She is the author of a dozen books for young readers. Among them are picture books including Chachaji’s Cup and Monsoon, early readers (Yoga Class, Holi), and a middle grade novel, Naming Maya.
Briefly describe the impact racism had on you as a young person.
I grew up in India and it wasn’t so much about racism, although I certainly grew up with other negative "isms." I’ve written in this blog post about how the privileging of English texts over ones in Indian languages had an impact on my childhood reading and on diminished fluency in my native language:
They hardly even acknowledged that India existed, and when they did they often showed it in a light that was less than flattering. So I didn’t even have to live in a foreign land that didn’t value my culture, to have this experience of what happens when you don’t see yourself in a book.
Has your personal experience of racism impacted your professional work as a writer?
I’ve been in the US since 1979, and I’ve seen racism take more and more subtle forms, become more nuanced. Back when I was in graduate school, it used to be teenagers yelling slurs as they drove past a group of us "foreign students.’ Now, it frames the conversation in ways that aim to drive the elephant from the room, as when people insist they’re color-blind. Oddly, I don’t know a single person of color who claims that! A long time ago, I left a writing group in tears when someone in the group suggested I assume a pseudonym and write stories about "regular" kids. As if my name, and the South Asian kids in my stories were, you know, irregular! And I had to wonder, when I began to submit work to publishers in the early 90’s, whether there was some rule that people from my part of the world could only be shown as illiterate and barefoot-and far away. I’m stubborn, though, so all these things only made me more determined to write the stories I wanted to write.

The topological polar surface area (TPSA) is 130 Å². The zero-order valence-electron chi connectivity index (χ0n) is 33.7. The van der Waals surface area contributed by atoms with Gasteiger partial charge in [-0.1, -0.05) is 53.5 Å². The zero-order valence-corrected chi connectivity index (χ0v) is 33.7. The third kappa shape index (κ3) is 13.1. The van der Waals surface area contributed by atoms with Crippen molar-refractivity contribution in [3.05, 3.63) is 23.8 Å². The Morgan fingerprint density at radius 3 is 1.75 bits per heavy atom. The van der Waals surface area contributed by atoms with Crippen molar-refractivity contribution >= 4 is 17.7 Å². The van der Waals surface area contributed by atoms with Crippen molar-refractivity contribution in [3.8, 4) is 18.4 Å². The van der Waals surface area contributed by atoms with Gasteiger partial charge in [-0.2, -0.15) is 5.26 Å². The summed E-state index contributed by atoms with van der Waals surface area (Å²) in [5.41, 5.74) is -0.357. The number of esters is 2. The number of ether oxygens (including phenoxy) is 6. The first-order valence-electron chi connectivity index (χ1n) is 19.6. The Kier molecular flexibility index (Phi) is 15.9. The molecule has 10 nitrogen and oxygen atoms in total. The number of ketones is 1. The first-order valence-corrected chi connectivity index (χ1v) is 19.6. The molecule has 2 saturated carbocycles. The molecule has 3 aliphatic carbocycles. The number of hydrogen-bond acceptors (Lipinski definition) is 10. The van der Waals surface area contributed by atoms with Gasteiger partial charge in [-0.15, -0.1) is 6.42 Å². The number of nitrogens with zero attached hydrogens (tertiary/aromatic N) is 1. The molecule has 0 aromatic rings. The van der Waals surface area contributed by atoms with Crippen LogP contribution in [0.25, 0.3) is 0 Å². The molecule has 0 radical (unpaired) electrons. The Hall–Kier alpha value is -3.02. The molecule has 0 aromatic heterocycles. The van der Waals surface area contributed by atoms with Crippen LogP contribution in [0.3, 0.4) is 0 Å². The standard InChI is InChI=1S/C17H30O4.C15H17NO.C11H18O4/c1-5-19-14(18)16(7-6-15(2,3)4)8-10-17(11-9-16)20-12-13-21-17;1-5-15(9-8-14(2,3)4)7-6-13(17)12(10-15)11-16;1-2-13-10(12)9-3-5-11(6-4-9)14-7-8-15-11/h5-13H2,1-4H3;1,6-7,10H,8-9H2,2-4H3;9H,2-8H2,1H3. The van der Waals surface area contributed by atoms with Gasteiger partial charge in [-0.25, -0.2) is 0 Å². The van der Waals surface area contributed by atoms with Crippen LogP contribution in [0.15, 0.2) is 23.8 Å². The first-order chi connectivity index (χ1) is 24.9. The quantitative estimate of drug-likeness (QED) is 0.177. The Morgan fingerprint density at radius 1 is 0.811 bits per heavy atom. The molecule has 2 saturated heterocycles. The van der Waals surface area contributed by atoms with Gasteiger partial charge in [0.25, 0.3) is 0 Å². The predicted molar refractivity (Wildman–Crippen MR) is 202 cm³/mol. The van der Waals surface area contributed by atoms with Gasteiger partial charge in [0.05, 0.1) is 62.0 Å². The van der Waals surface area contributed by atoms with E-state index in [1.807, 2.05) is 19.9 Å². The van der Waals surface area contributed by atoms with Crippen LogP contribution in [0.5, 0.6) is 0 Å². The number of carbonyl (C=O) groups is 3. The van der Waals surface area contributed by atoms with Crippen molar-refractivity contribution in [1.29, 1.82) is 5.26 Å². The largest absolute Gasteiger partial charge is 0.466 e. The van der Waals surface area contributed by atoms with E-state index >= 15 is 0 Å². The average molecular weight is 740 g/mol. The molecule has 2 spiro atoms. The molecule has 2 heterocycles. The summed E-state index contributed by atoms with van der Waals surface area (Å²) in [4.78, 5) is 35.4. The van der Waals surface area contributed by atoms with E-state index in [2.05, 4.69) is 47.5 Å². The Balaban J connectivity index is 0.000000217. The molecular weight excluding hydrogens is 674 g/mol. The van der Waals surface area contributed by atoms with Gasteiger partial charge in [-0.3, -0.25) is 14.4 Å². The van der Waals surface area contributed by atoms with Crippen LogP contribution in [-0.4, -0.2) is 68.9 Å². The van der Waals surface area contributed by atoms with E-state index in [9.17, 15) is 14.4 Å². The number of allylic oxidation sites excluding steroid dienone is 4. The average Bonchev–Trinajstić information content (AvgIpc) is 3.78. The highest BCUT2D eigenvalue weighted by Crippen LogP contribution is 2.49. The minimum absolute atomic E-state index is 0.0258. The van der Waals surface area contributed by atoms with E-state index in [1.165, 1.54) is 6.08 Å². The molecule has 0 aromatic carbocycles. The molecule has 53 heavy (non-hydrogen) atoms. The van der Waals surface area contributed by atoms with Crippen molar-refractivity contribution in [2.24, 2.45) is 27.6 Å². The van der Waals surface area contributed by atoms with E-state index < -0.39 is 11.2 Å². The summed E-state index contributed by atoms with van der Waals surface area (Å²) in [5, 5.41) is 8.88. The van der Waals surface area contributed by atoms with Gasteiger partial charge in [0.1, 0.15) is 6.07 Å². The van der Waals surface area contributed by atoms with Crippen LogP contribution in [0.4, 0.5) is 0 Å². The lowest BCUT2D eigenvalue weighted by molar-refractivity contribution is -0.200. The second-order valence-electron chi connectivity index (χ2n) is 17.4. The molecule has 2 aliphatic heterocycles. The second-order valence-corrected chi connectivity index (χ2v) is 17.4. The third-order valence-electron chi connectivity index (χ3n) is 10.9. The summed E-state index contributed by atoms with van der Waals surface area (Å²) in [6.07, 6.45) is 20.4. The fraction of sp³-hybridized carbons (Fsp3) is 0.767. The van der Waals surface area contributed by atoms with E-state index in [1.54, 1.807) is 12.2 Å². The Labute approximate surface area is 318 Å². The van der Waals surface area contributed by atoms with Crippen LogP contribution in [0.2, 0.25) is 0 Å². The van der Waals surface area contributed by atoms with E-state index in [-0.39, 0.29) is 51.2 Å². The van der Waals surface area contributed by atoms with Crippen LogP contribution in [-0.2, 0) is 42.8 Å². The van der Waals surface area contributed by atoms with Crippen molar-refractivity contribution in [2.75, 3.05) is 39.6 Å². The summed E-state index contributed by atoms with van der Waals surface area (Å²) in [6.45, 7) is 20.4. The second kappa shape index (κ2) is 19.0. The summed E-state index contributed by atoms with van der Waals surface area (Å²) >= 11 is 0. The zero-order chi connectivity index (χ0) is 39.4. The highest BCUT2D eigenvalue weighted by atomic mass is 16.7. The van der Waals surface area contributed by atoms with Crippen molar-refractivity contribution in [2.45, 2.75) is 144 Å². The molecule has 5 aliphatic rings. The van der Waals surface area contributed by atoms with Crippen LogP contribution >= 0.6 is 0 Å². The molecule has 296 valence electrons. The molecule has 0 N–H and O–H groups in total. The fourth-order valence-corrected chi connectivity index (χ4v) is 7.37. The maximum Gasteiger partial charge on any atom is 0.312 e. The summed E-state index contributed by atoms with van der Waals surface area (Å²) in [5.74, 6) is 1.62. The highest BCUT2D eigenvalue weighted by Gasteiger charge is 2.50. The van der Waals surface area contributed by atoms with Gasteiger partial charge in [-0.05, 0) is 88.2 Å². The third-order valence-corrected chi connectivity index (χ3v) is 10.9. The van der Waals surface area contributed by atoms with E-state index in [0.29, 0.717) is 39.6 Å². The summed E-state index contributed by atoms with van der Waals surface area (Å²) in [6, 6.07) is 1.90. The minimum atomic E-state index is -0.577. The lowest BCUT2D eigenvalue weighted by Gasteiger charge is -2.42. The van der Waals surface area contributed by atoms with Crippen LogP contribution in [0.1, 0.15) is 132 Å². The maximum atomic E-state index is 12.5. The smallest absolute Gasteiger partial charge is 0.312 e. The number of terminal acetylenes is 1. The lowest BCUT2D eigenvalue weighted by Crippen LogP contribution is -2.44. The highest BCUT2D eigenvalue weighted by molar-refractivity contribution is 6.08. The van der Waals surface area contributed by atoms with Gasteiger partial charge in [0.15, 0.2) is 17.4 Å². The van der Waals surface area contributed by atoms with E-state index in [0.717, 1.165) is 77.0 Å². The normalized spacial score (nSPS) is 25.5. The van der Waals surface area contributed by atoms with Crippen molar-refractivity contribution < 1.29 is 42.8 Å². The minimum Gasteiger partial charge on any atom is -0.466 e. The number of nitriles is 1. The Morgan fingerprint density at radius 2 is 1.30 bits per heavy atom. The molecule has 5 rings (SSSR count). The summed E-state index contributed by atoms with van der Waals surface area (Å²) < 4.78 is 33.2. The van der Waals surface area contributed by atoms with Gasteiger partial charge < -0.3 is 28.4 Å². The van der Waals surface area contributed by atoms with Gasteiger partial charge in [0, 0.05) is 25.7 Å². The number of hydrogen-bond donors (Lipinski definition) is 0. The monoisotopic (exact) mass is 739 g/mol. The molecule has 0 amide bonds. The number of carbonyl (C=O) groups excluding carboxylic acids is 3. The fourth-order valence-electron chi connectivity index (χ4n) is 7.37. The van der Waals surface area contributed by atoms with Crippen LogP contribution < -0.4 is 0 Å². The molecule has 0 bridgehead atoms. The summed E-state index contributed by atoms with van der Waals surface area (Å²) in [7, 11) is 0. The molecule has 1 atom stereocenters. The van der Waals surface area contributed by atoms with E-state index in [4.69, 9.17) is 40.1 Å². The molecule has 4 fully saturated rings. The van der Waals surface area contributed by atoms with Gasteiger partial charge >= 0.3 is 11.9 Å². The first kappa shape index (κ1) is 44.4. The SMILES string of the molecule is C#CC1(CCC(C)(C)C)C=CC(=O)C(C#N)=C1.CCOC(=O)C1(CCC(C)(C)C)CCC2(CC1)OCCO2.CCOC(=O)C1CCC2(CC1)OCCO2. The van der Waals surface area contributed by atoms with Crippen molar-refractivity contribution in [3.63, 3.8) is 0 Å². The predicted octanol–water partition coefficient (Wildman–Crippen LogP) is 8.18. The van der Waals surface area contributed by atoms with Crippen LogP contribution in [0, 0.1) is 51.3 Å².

I’m no expert in the uses of literature to achieve social justice, but I do believe that children should read a lot, and read for pleasure, and that the present diversity in books for young readers could be even greater and even richer. And oh, please, we must somehow keep our public libraries alive.
Uma is on the faculty of the Vermont College of Fine Arts MFA program in Writing for Children and Young Adults. Aline Pereira of PaperTigers describes as remarkable, Uma’s "commitment to good books for children and young adults related to South Asia and the South Asian diasporas and to promoting understanding within and across cultures." For more, please visit Uma’s blog, Writing With a Broken Tusk.